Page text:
A One-Nearest-Neighbor Approach to Identify the Original Time of Infection Using Censored Baboon Sepsis Data*

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Sepsis therapies have proven to be elusive because of the difficulty of translating biologically sound and effective interventions in animal models to humans. A part of this problem originates from the fact that septic patients present at various times after the onset of sepsis, whereas the exact time of infection is controlled in animal models. We sought to determine whether data mining longitudinal physiologic data in a nonhuman primate model of Escherichia coli–induced sepsis could help inform the time of onset of infection.


A nearest-neighbor approach was used to back cast the time of onset of infection in animal models of sepsis. Animal data were censored to simulate prospective monitoring at any moment along the septic infection. This was compared against an uncensored database to find the most similar animal in order to estimate the infection onset time. Leave-one-out cross-validation was used for validation. Biomarker selection was performed based on the criteria of estimation accuracy and/or ease of measurement.


Computational experimental on existing experimental data.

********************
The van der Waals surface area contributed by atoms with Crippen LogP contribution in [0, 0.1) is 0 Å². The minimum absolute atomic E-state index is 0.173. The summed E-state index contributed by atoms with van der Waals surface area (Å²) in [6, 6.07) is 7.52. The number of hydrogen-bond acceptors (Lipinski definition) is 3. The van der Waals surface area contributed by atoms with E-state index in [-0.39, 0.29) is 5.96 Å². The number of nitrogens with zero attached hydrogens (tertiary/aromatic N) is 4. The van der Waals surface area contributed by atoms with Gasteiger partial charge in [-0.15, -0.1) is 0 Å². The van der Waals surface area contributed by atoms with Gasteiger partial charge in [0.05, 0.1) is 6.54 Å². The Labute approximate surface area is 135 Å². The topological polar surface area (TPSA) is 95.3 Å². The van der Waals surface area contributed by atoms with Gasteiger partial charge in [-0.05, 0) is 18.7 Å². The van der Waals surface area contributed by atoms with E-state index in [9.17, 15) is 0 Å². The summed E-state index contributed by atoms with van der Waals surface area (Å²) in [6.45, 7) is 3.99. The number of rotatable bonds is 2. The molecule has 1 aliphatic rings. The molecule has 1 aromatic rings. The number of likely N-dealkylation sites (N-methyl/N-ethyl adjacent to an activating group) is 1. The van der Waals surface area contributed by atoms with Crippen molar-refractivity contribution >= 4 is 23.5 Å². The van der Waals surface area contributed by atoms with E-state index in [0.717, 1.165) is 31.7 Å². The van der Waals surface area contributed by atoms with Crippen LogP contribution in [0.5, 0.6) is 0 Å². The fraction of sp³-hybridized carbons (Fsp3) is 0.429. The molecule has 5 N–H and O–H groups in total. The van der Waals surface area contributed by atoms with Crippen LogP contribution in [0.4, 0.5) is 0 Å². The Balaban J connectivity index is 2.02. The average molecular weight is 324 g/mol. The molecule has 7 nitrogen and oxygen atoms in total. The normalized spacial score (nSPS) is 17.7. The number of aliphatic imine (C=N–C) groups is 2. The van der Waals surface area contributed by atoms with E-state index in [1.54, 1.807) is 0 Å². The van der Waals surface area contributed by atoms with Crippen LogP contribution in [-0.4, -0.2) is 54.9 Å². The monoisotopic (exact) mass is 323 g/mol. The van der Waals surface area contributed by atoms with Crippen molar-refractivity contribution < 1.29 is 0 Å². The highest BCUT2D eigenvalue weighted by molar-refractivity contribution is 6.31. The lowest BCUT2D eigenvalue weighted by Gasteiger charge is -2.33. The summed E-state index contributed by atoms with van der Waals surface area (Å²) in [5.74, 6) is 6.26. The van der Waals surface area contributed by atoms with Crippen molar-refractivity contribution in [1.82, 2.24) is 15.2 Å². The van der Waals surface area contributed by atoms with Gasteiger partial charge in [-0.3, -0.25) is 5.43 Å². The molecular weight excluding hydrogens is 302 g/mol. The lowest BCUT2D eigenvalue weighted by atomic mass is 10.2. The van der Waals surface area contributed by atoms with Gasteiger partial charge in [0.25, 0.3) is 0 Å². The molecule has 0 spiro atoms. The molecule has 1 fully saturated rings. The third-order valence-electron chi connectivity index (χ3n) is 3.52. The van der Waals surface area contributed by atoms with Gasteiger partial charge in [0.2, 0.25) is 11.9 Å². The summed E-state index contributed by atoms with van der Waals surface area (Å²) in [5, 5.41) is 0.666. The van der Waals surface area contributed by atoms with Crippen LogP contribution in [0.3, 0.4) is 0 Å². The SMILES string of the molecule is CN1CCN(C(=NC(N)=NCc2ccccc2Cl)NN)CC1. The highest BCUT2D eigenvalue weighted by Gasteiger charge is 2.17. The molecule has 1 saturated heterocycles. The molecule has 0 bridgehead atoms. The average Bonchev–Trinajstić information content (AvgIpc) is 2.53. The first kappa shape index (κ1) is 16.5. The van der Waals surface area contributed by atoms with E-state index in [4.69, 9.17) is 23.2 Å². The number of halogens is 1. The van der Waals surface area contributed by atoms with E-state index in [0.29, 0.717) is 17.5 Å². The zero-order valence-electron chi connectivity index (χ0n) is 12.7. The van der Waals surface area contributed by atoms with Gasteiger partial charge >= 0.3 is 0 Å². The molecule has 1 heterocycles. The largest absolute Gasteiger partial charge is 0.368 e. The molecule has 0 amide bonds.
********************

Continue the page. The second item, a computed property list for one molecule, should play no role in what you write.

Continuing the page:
Retrospective data from 33 septic baboons (Papio ursinus) subjected to Escherichia coli infusion. Validation was performed using 14 pigs that were subjected to surgically induced fecal peritonitis and 22 pigs that were subjected to lipopolysaccharide infusion.

Measurements and Main Results:

Longitudinal physiologic and serum markers, time of death. The presence of uniquely changing biomarkers during septic infection enabled the estimation of infection onset time in the datasets. Various combinations of temporal biomarkers, such as WBC, oxygen content, mean arterial pressure, and heart rate, yielded estimation accuracies of up to 97.8%. The use of temporal vital signs and a single measurement of serum biomarkers yielded highly accurate estimates without the need for invasive measurements. Validation in the pig data revealed similar results despite the heterogeneity of multiple experimental cohorts. This suggests that the method may be effective if sufficiently similar subjects are present in the database.


One nearest-neighbor analysis showed promise in accurately identifying the onset of infection given a database of known infection times and of sufficient breadth. We suggest that this approach is ready for evaluation within the clinical setting using human data.

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